Paraguay is perhaps the least known, least understood country in the Americas—an enigma. It’s also a country with a complicated, troubled past and a nation today of stark contrasts.
Sounds like our kind of place.
Lief and I have been wanting to see Paraguay for ourselves for years. Finally, here we are, in Asunción. We’ll be reporting from the scene in real time throughout the week.
In the live, travel, invest overseas world, Paraguay is an underdog. We like underdogs. However, there’s a more compelling reason to be paying attention to this little-thought-of country right now. Paraguay doesn’t boast mega-tourist attractions, but it’s got something that should catch your attention as a global investor—a burgeoning agricultural industry and oodles of fertile land.
Paraguay is the world’s 10th-largest exporter of wheat.
It’s also the world’s eighth-largest beef exporter, seventh-largest exporter of corn, sixth-largest producer of soy, fifth-largest exporter of chia and soy flour, and fourth-largest exporter of yucca flour and soy oil.
Paraguay is the second-biggest stevia producer and exporter in the world and the world’s #1 exporter of organic sugar.
This country is also a competitive and tax-friendly investment hub. You pay no tax on yields earned from an investment in the Asunción stock exchange, and both the value-added (or sales) tax and the rate of corporate tax are 10%. This corporate tax rate compares nicely with those in Argentina (35%), Colombia and Brazil (34%), and Peru (30%).
At about 400,000 square kilometers, Paraguay is the size of California. It has a total population of 7 million (70% of which is younger than 30 years old), a working population of 3.1 million, and a GDP of US$26 billion. The guarani is the official currency; the current rate of exchange between the guarani and the U.S. dollar is about 4,975 to 1.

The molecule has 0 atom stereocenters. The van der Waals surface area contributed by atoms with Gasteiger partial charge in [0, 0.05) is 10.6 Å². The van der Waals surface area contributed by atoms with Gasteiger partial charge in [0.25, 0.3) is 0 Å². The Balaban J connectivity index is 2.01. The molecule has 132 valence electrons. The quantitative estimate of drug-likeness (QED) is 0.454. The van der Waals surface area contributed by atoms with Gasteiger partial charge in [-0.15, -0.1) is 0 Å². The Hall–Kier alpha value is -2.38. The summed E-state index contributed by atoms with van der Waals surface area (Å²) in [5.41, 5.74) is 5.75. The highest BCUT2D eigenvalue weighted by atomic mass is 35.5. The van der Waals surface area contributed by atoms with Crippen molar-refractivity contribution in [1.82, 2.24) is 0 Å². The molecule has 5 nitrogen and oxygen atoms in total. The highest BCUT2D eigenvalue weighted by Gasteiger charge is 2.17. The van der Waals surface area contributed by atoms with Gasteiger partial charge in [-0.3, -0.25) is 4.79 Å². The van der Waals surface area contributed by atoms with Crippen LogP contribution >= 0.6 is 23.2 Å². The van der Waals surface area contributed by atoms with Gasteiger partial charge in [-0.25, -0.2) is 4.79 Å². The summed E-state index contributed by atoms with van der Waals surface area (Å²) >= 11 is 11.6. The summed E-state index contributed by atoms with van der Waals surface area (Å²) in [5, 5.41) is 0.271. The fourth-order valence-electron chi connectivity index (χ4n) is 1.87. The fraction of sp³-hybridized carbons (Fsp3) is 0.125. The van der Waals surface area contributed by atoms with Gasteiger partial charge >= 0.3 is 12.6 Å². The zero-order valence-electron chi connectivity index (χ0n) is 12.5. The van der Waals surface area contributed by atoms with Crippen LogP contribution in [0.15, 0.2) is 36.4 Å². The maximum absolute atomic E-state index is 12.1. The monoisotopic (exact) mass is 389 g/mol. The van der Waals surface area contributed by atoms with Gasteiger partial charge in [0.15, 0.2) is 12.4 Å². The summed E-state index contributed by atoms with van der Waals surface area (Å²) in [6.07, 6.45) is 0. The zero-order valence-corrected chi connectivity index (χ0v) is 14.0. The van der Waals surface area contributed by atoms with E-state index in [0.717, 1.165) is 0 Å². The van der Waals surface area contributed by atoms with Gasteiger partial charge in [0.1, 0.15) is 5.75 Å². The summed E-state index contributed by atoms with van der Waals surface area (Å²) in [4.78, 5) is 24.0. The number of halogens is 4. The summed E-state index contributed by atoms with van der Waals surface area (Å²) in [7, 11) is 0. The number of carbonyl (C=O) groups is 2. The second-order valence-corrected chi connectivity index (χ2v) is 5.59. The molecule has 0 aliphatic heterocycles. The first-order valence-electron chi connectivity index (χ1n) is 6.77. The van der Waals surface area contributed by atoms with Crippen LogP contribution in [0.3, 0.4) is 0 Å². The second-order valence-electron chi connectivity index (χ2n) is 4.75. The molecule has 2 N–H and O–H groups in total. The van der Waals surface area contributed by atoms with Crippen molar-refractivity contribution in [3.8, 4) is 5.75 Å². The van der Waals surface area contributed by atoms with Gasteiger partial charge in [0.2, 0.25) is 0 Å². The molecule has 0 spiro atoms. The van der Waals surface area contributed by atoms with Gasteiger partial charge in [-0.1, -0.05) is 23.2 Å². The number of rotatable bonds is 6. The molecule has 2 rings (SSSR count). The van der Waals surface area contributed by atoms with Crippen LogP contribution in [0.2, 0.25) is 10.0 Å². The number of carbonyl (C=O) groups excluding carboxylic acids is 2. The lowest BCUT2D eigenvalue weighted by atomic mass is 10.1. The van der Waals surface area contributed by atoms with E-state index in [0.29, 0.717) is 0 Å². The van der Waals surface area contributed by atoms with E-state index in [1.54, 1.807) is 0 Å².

Paraguay’s capital, Asunción, from where I write, is located on the country’s western edge alongside the Paraguay River (think Mississippi River) and serves as a regional hub. You can fly from Asunción to most anywhere you’d want to go in South America—Buenos Aires, Montevideo, Sao Paolo, La Paz—within two hours. The country beyond the capital is divided into 17 departments, and the country overall is natural disaster risk free.
GDP and GDP per capita are both expanding, and the 10% rate of personal income tax is the lowest in the region. Elsewhere in South America, earners are paying 35% to 40%.
Inflation is historically a one-digit number and has not surpassed 5% in recent years. This speaks to the country’s stability.
Paraguay qualifies right now as a “blue ocean” market, an investment arena awash with opportunity. We, of course, are most interested in emerging property investment opportunities, rural, urban, and agricultural. The very young population, as it matures, is all going to need places to live, making the local housing market an interesting bet right now.
And, in the current global climate, a country with such an impressive agri-track record is definitely worth focused attention.
We’re thrilled, finally, to be here to take a look at all that Paraguay has to offer up-close and firsthand.